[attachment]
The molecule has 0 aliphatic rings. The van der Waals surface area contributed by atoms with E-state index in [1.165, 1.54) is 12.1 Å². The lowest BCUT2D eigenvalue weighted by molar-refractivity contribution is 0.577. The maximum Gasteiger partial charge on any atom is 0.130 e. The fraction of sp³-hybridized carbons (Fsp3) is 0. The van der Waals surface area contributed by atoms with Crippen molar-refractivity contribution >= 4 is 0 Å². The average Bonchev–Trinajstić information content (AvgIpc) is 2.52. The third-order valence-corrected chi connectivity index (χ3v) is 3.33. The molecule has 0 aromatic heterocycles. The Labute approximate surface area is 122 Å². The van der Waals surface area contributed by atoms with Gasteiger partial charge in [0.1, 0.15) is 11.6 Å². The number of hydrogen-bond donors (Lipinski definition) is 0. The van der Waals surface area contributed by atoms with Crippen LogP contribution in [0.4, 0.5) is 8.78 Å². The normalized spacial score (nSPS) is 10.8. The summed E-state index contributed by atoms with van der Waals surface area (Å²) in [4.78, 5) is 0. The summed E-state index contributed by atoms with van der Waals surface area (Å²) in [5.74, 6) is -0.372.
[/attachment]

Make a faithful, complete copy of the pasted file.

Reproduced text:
The molecule has 0 aliphatic rings. The van der Waals surface area contributed by atoms with E-state index in [1.165, 1.54) is 12.1 Å². The lowest BCUT2D eigenvalue weighted by molar-refractivity contribution is 0.577. The maximum Gasteiger partial charge on any atom is 0.130 e. The fraction of sp³-hybridized carbons (Fsp3) is 0. The van der Waals surface area contributed by atoms with Crippen molar-refractivity contribution >= 4 is 0 Å². The average Bonchev–Trinajstić information content (AvgIpc) is 2.52. The third-order valence-corrected chi connectivity index (χ3v) is 3.33. The molecule has 0 aromatic heterocycles. The Labute approximate surface area is 122 Å². The van der Waals surface area contributed by atoms with Gasteiger partial charge in [0.1, 0.15) is 11.6 Å². The number of hydrogen-bond donors (Lipinski definition) is 0. The van der Waals surface area contributed by atoms with Crippen LogP contribution in [0.4, 0.5) is 8.78 Å². The normalized spacial score (nSPS) is 10.8. The summed E-state index contributed by atoms with van der Waals surface area (Å²) in [4.78, 5) is 0. The summed E-state index contributed by atoms with van der Waals surface area (Å²) in [5.74, 6) is -0.372.